Note: Appointees may be subject to a waiting period at the time of initial appointment.
If a person joins the plan on or after July 1, the maximum reimbursement amount per person, excluding orthodontic services, is $650 for the year.
Note: Coverage under the Public Service Dental Care Plan ceases on termination of employment.
6. Pensioners Dental Services Plan (PDSP)
Benefit: The PDSP is an optional, contributory dental plan providing coverage for eligible pensioners (including survivors) under the Public Service Superannuation Plan and a number of other federal superannuation plans. There are three possible levels of coverage: pensioner alone; pensioner and one eligible family member; pensioner and two or more eligible family members.
Cost: The pensioner pays 40% of the cost and the government pays 60%. The cost will vary according to the coverage selected.
(Public Service Superannuation Act) (PSSA)
(Special Retirement Arrangements Act) (SRAA)
Eligibility - (minimum requirements)
Most Governor in Council appointees are eligible to participate in the plan. In certain cases, participation may require Governor in Council approval. In some cases, however, legislation prevents a Governor in Council appointee from participating in the plan.
For members of the plan, the minimum requirement to be eligible for a pension is completion of at least two years of pensionable service. If this requirement is not met, the appointee's contributions plus interest, as determined on a quarterly basis, are automatically returned to the appointee on termination of employment.
Pensionable service comprises current employment as a contributor and any periods of prior employment established as pensionable which the appointee has purchased under the elective service provisions of the plan or pursuant to a Pension Transfer Agreement between employers. Under the transfer provisions, the appointee may be required to pay an additional amount to ensure that all or a portion of prior service is recognized as pensionable under the terms of the plan.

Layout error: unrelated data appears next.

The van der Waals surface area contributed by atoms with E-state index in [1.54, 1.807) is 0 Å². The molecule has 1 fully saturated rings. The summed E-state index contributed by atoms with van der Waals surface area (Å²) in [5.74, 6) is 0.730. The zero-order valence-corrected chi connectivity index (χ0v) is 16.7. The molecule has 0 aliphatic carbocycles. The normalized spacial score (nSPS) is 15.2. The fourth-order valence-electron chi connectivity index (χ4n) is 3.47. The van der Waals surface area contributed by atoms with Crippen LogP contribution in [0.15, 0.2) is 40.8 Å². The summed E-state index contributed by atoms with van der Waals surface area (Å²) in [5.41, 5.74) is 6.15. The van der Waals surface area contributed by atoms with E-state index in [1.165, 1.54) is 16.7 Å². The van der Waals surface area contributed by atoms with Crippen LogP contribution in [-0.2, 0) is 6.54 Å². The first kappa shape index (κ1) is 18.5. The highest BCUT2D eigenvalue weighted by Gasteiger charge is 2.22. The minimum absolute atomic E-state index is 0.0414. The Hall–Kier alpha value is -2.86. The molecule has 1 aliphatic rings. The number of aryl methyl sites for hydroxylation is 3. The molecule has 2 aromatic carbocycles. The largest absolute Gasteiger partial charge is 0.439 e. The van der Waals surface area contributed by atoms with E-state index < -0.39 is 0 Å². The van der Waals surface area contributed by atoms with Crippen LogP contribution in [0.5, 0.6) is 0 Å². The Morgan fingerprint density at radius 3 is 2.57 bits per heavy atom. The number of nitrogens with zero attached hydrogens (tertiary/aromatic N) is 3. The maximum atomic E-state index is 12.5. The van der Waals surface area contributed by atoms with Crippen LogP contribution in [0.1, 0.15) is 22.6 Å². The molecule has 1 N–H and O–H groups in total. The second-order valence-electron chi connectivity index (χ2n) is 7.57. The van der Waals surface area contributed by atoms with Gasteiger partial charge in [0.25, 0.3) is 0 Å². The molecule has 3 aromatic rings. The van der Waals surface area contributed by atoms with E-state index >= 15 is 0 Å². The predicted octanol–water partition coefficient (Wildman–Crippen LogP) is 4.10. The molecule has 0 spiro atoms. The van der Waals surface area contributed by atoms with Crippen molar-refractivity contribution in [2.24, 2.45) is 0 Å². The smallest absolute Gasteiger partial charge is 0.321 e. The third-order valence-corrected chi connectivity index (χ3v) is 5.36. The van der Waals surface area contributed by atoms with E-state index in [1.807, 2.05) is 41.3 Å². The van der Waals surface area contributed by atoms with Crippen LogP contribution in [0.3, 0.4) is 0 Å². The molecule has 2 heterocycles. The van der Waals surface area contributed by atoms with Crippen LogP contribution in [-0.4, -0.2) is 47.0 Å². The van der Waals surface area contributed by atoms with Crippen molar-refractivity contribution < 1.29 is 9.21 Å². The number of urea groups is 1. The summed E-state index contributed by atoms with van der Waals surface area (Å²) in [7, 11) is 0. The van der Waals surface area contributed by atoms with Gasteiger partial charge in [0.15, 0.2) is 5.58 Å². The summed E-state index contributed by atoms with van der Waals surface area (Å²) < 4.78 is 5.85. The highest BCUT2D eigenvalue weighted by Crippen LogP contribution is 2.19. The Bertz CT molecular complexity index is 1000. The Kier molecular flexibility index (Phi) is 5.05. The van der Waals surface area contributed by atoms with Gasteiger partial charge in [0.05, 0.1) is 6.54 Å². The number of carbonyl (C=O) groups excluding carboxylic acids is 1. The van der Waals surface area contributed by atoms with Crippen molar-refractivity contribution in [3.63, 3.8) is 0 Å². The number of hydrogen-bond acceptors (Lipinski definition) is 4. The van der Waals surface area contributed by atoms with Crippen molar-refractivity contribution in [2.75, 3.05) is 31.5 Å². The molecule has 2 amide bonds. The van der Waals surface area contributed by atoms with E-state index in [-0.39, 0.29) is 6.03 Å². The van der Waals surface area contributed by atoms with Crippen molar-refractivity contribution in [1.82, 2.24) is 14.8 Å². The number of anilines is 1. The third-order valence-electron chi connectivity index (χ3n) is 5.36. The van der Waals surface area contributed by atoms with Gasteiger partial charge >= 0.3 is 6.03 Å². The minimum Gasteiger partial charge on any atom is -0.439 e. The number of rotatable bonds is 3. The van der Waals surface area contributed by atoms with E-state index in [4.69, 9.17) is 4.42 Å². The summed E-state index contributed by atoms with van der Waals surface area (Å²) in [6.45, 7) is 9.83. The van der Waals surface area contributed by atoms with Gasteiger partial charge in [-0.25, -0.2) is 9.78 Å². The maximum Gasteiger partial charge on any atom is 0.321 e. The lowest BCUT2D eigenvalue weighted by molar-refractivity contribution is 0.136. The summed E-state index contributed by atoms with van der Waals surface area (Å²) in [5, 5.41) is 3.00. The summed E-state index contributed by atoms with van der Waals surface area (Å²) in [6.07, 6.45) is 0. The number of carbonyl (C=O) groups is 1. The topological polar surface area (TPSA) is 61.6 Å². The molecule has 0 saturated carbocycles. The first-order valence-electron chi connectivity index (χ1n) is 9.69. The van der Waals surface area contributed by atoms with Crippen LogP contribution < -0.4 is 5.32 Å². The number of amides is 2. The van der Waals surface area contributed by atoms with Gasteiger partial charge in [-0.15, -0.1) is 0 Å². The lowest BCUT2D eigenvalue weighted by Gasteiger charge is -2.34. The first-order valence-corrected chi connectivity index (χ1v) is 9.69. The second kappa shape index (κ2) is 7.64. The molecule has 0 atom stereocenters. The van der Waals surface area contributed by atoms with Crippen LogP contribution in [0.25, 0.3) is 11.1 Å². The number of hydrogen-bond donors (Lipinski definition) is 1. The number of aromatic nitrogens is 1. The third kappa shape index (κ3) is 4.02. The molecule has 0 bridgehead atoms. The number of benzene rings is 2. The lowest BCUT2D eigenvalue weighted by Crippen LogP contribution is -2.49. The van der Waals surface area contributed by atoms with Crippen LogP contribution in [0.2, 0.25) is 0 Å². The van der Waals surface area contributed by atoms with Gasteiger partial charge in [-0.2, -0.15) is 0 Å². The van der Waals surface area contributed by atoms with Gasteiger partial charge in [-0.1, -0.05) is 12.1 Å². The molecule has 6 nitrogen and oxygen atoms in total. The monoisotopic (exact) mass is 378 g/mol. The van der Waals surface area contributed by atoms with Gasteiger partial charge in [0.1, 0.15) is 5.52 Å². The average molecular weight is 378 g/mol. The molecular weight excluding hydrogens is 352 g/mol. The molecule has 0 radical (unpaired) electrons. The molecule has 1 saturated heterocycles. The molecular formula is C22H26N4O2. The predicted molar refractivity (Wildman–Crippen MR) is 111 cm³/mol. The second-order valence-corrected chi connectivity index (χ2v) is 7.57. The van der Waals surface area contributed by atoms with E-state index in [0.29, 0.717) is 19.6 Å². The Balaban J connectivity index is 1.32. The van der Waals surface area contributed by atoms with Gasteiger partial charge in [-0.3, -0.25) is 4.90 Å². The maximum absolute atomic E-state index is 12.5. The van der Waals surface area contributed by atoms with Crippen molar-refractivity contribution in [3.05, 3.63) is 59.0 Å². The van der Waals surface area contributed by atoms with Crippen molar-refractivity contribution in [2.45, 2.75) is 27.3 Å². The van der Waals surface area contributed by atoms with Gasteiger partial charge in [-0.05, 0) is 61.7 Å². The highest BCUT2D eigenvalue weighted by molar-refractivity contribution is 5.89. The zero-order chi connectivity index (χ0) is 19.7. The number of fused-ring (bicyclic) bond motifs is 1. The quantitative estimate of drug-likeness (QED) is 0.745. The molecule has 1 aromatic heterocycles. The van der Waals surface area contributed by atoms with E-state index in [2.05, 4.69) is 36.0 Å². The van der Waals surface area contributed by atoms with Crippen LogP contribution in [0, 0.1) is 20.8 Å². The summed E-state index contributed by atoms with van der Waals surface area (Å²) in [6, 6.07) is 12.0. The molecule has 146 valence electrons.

Immediate Annuity - an unreduced pension which is calculated using the following formula: 2% X the number of years of pensionable service (maximum 35) X average salary over the best five (5) consecutive years of highest salary if the appointee:
- retires at age 60 or older and has at least two years of pensionable service;
- retires at age 55 or older and has at least 30 years of pensionable service; or
- is disabled before age 60 with two or more years of pensionable service.
Deferred Annuity(optional) - unreduced pension payable at age 60 to those who leave the public service prior to age 60 with two or more years of pensionable service but who do not qualify for an immediate annuity on the date of termination.
Note: Plan members entitled to a deferred annuity may, at any time after reaching age 50, elect to receive an annual allowance.
Annual Allowance (optional) - a reduced pension payable as early as age 50, calculated as follows:
Formula 1: (applicable only to those aged 50 or more at the termination date with 25 or more years of pensionable service) - the lower annual allowance of:
- the deferred annuity amount reduced by 5% for each year (to the nearest tenth) that the age is less than 55, or
- the deferred annuity amount reduced by 5% for each year (to the nearest tenth) that pensionable years are less than 30.
Formula 2: (applicable to all others) - the deferred annuity amount reduced by 5% for each year of age (to the nearest tenth) less than 60 (maximum 50%).
For those eligible for Formula 1, the higher annual allowance from either Formula 1 or 2 is the annual allowance paid.
Transfer Value (optional) - a lump sum amount which would be required today to fund a particular amount of pension benefit normally payable in the future.
Eligibility: If a plan member has at least two years of pensionable service and is less than age 50 at termination of employment, that person may choose a Transfer Value instead of a deferred annuity.
Formula: The transfer value is based on the deferred annuity that would be payable at age 60, and takes into account factors such as the member's salary and service, CPP/QPP contributions and benefits, pension indexing, demographic and economic assumptions as well as interest applied to the pension fund. This option is irrevocable and must be made within one year of termination of employment.
Spouse: lifetime allowance calculated as 1% X the number of years of pensionable service (maximum 35) X average salary over the best five (5) consecutive years of highest salary.
Eligible child: normally 20% each of the spouse's allowance (but the maximum amount payable cannot exceed 80%).
Survivor benefits are payable upon the death of a plan member who had completed at least two years of pensionable service. Otherwise, a return of contributions is paid. Common law spouses may be recognized as the surviving spouse.